PHANTOM LIMB PAIN: SUBTLE ENERGY PERSPECTIVES

Eric Leskowitz

Abstract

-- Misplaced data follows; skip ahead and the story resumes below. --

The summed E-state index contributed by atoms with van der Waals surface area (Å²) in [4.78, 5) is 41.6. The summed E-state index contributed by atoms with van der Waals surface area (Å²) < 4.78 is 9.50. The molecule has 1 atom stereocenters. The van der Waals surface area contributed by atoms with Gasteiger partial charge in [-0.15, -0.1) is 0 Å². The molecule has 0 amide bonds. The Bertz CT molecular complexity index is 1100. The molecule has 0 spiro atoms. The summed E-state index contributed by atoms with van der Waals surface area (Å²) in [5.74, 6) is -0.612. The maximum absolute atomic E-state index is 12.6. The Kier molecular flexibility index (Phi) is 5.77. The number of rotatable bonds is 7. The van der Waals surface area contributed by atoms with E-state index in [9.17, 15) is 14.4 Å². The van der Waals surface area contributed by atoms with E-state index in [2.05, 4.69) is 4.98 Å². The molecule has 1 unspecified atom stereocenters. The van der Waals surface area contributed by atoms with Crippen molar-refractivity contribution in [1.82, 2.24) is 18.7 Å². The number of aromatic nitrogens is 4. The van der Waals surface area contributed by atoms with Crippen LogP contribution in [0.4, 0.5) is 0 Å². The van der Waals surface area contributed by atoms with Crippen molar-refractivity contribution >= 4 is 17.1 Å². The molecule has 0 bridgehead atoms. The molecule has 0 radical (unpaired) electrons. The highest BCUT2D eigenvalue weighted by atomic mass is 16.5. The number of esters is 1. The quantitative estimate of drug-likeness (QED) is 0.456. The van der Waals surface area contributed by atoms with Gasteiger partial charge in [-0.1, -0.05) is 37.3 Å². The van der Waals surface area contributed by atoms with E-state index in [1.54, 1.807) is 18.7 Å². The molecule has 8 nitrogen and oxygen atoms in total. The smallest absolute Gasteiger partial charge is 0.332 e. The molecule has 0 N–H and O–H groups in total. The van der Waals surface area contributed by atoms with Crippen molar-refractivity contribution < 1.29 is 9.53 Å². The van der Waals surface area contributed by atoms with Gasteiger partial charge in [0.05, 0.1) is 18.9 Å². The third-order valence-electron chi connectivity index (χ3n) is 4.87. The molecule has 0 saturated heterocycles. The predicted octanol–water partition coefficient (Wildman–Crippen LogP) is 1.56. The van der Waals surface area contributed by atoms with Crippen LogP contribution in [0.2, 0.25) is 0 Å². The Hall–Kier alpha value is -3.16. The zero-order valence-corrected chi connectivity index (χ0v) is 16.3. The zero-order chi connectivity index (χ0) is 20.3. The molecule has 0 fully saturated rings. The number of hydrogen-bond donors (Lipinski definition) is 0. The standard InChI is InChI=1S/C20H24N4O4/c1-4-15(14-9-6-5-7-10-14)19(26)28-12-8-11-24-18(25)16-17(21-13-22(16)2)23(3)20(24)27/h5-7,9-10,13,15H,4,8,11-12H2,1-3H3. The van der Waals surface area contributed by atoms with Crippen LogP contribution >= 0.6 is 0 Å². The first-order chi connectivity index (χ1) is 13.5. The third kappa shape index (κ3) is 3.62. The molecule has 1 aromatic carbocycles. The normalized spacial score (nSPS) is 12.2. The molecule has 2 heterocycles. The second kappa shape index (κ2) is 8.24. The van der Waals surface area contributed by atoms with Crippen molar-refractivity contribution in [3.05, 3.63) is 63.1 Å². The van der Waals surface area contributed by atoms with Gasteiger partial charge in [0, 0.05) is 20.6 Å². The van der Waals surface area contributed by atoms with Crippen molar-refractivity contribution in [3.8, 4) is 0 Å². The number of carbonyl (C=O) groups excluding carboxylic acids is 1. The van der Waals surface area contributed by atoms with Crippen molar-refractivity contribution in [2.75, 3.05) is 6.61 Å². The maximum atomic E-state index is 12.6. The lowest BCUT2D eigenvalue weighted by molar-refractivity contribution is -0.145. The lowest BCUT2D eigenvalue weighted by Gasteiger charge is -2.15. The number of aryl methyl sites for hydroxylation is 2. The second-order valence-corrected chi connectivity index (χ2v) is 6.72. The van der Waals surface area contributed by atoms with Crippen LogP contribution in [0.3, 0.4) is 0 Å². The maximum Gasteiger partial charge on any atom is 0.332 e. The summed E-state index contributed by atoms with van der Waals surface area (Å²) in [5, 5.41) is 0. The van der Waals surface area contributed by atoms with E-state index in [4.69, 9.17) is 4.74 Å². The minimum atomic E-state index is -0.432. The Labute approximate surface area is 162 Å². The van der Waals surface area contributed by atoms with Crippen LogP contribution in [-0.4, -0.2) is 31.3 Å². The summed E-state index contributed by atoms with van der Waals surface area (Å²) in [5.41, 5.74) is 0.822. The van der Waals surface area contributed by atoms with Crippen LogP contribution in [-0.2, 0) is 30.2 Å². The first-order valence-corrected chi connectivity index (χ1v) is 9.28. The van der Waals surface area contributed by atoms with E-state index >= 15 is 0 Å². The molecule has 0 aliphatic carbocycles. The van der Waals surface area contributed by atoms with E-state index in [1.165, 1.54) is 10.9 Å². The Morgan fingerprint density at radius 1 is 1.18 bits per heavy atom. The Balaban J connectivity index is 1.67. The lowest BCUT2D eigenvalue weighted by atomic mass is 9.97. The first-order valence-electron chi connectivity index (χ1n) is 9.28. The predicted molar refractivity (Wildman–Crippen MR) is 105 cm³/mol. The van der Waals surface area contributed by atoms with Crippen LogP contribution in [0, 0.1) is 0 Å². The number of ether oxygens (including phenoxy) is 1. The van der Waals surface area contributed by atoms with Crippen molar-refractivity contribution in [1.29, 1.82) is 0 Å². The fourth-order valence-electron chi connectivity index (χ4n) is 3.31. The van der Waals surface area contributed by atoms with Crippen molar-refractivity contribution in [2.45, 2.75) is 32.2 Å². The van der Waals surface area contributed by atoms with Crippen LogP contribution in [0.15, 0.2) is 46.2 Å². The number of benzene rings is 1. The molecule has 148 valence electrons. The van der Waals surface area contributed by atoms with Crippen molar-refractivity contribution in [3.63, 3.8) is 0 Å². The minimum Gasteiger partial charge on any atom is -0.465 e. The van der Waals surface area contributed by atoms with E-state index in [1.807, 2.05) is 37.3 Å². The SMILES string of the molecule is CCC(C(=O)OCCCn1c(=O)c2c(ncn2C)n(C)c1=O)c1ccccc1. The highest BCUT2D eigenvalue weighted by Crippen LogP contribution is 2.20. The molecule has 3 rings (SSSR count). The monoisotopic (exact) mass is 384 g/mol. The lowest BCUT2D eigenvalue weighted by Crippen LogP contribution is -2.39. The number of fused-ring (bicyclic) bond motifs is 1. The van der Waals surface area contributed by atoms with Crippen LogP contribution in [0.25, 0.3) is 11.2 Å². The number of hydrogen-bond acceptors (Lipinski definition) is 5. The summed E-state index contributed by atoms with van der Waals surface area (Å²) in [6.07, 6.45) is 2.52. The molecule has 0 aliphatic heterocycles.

Phantom limb pain is a puzzling and debilitating condition which responds poorly to allopathic medical interventions. A reconceptualization of this disorder is proposed that integrates notions of subtle energy into an expanded multidimensional paradigm incorporating body, mind and spirit. The biomedical model of pain, perception and memory is reviewed, and found to be unable to explain various aspects of the phantom phenomenon, while the multidimensional energy approach offers explanatory power and opens the door to new therapeutic strategies. An overview of subtle energy anatomy follows, with reference to the use of Kirlian photography to detect possible electromagnetic correlates of life energy. The phenomenon of "phantom leaf" Kirlian photos is compared to phantom limb sensations in humans. Three case vignenes are presented, in which a modification of Therapeutic Touch successfully alters patient perception of phantom pain. Most strikingly, these patients are able to perceive noncontact energy interventions on their phantom limb, despite the absence of relevant portions of their nervous system. The theory of a non-neurologically based memory matrix, in accordance with holographic and non-local principles of consciousness, is outlined. Several possible mechanisms of action are proposed that can serve as the foundation for a pathophysiology of subtle energy disorders. Several research projects are suggested which can further test this model.


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